From Dr. Kenny Crews and the WIPO Standing Committee on Copyright and Related Rights:

Copyright statutes from most countries of the world include exceptions or limitations applicable
specifically to libraries and archives. These provisions play an important role in facilitating
library services and serving private and public interests in copyright law. This report offers an
examination and analysis of copyright exceptions applicable to libraries and archives from the
copyright laws of all 191 countries of the World Intellectual Property Organization (WIPO).

Read more here:
Source: http://www.wipo.int/edocs/mdocs/copyright/en/sccr_35/sccr_35_6.pdf

v29 #4 Community-Led Teaching and Learning: Designing an Open Educational Resource for Scholarly Communication and Legal Issues | Against The Grain

From Josh Bolick,  Maria Bonn, and Will Cross via Against the Grain:

The open educational resources (OER) movement is growing at a rapid pace — not as rapidly as prices for textbooks have risen over the course of the last decades, and not rapidly enough to yet meet the exigent needs of students, many of whom take educational risks to alleviate costs by forgoing required materials.1  As discussed in last year’s Against the Grain special issue,2 in order to support those students, libraries and librarians have become staunch advocates for open education and open textbooks.  Yet, our community often still relies upon commercial textbooks for our own professionalization.  This is especially true for legal issues like copyright and privacy, which — when they are offered at all — often borrow textbooks that reflect the overpriced nature of law school textbook prices.

Read more here:
Source: v29 #4 Community-Led Teaching and Learning: Designing an Open Educational Resource for Scholarly Communication and Legal Issues | Against The Grain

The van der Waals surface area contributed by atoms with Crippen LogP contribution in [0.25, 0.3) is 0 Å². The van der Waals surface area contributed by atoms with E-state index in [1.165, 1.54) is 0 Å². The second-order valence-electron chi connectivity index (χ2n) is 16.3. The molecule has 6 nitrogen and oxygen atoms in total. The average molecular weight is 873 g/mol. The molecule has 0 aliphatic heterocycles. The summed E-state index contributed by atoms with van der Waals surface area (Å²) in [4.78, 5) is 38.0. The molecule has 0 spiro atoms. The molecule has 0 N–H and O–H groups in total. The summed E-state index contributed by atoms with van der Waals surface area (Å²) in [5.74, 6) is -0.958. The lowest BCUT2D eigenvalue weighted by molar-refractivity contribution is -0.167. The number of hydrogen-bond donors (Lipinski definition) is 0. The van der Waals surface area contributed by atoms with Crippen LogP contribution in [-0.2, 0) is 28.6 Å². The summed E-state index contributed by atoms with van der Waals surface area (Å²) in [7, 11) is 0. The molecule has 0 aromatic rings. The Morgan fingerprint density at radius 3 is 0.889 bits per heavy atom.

Copyright Basics for Cultural Heritage Collections – Indiana Memory DPLA Hub

From Indiana Memory DPLA Hub:

  • Who: Greg Cram, the copyright attorney from New York Public Library
  • What: Copyright workshop sponsored by IMDPLA and The Indiana Album
  • Where: Indiana State Library
  • When: Monday, November 6, 2017 from 9:00-4:30
  • Why:

Feeling confused about copyright? As more of our cultural heritage is digitized and made accessible online by collecting institutions, users are encountering a bewildering variety of information about the rights in digital objects. Recognizing the need to standardize this information, DPLA and Europeana have developed a set of twelve rights statements that are simple, descriptive, and flexible. These statements can be found at RightsStatements.org.

Read more here:
Source: Copyright Basics for Cultural Heritage Collections – Indiana Memory DPLA Hub

CC Certificates spring into action – Creative Commons

From Creative Commons:

In order to better teach open tools and practices to communities around the world, Creative Commons has developed open educational resources and a certification program called the CC Certificate.

Of course, the underlying course content will be freely available to the public and CC-licensed, including text, images, and videos. The content covers Creative Commons as a whole – the organization, the tools, and the movement. We are treating this as a chance to tell the full story of what CC is and what we do. The materials include sections on the basics of copyright law, many of the ins and outs of CC licenses, practical information about how to use the licenses and how to use CC-licensed work, information about the values connected to use of CC, and case studies about what it looks like in the real world. For a full preview of the course topics, see the current syllabus here.

Read more here:

Source: CC Certificates spring into action – Creative Commons